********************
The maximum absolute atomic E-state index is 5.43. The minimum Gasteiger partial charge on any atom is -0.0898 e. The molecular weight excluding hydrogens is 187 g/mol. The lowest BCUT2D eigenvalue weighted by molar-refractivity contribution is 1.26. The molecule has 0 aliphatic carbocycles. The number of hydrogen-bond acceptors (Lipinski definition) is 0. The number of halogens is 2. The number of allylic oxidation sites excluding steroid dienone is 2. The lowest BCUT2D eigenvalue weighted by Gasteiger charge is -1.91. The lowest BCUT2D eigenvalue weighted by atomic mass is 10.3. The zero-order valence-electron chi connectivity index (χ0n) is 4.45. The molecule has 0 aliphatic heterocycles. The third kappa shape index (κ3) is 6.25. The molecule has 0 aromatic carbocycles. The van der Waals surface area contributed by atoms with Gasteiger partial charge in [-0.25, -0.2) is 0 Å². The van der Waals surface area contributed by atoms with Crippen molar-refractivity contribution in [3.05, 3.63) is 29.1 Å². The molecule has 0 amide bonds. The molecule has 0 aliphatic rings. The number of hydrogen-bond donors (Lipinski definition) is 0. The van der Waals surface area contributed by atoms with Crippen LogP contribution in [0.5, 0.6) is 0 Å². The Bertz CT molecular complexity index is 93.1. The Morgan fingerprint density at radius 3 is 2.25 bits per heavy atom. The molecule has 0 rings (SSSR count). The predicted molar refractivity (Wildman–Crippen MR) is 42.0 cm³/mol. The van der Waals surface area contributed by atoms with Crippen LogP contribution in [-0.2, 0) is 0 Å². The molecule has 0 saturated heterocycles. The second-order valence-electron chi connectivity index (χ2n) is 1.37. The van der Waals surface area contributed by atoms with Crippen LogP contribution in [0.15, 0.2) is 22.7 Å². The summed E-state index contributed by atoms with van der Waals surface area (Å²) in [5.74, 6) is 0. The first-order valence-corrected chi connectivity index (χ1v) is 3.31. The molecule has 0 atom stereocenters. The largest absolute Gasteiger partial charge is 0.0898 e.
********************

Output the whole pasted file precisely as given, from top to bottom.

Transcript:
The maximum absolute atomic E-state index is 5.43. The minimum Gasteiger partial charge on any atom is -0.0898 e. The molecular weight excluding hydrogens is 187 g/mol. The lowest BCUT2D eigenvalue weighted by molar-refractivity contribution is 1.26. The molecule has 0 aliphatic carbocycles. The number of hydrogen-bond acceptors (Lipinski definition) is 0. The number of halogens is 2. The number of allylic oxidation sites excluding steroid dienone is 2. The lowest BCUT2D eigenvalue weighted by Gasteiger charge is -1.91. The lowest BCUT2D eigenvalue weighted by atomic mass is 10.3. The zero-order valence-electron chi connectivity index (χ0n) is 4.45. The molecule has 0 aliphatic heterocycles. The third kappa shape index (κ3) is 6.25. The molecule has 0 aromatic carbocycles. The van der Waals surface area contributed by atoms with Gasteiger partial charge in [-0.25, -0.2) is 0 Å². The van der Waals surface area contributed by atoms with Crippen molar-refractivity contribution in [3.05, 3.63) is 29.1 Å². The molecule has 0 amide bonds. The molecule has 0 aliphatic rings. The number of hydrogen-bond donors (Lipinski definition) is 0. The van der Waals surface area contributed by atoms with Crippen LogP contribution in [0.5, 0.6) is 0 Å². The Bertz CT molecular complexity index is 93.1. The Morgan fingerprint density at radius 3 is 2.25 bits per heavy atom. The molecule has 0 rings (SSSR count). The predicted molar refractivity (Wildman–Crippen MR) is 42.0 cm³/mol. The van der Waals surface area contributed by atoms with Crippen LogP contribution in [-0.2, 0) is 0 Å². The molecule has 0 saturated heterocycles. The second-order valence-electron chi connectivity index (χ2n) is 1.37. The van der Waals surface area contributed by atoms with Crippen LogP contribution in [0.15, 0.2) is 22.7 Å². The summed E-state index contributed by atoms with van der Waals surface area (Å²) in [5.74, 6) is 0. The first-order valence-corrected chi connectivity index (χ1v) is 3.31. The molecule has 0 atom stereocenters. The largest absolute Gasteiger partial charge is 0.0898 e.